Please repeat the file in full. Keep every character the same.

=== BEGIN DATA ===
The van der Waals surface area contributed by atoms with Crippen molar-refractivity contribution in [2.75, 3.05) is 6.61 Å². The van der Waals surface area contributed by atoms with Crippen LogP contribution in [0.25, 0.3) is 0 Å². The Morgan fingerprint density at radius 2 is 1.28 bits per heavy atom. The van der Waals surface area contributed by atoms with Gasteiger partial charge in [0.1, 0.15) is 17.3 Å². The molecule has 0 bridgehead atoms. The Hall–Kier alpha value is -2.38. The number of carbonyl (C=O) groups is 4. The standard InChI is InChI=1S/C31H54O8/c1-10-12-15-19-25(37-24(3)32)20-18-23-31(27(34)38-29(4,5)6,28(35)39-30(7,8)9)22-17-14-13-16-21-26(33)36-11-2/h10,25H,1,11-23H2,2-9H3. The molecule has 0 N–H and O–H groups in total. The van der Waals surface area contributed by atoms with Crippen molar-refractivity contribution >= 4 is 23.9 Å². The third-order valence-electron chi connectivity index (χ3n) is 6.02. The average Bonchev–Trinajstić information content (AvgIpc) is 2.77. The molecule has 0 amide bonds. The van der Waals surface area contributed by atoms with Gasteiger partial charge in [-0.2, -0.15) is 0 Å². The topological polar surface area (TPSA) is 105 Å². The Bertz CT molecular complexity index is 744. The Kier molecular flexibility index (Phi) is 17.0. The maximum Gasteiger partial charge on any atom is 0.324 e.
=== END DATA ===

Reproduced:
The van der Waals surface area contributed by atoms with Crippen molar-refractivity contribution in [2.75, 3.05) is 6.61 Å². The van der Waals surface area contributed by atoms with Crippen LogP contribution in [0.25, 0.3) is 0 Å². The Morgan fingerprint density at radius 2 is 1.28 bits per heavy atom. The van der Waals surface area contributed by atoms with Gasteiger partial charge in [0.1, 0.15) is 17.3 Å². The molecule has 0 bridgehead atoms. The Hall–Kier alpha value is -2.38. The number of carbonyl (C=O) groups is 4. The standard InChI is InChI=1S/C31H54O8/c1-10-12-15-19-25(37-24(3)32)20-18-23-31(27(34)38-29(4,5)6,28(35)39-30(7,8)9)22-17-14-13-16-21-26(33)36-11-2/h10,25H,1,11-23H2,2-9H3. The molecule has 0 N–H and O–H groups in total. The van der Waals surface area contributed by atoms with Crippen molar-refractivity contribution >= 4 is 23.9 Å². The third-order valence-electron chi connectivity index (χ3n) is 6.02. The average Bonchev–Trinajstić information content (AvgIpc) is 2.77. The molecule has 0 amide bonds. The van der Waals surface area contributed by atoms with Gasteiger partial charge in [-0.2, -0.15) is 0 Å². The topological polar surface area (TPSA) is 105 Å². The Bertz CT molecular complexity index is 744. The Kier molecular flexibility index (Phi) is 17.0. The maximum Gasteiger partial charge on any atom is 0.324 e.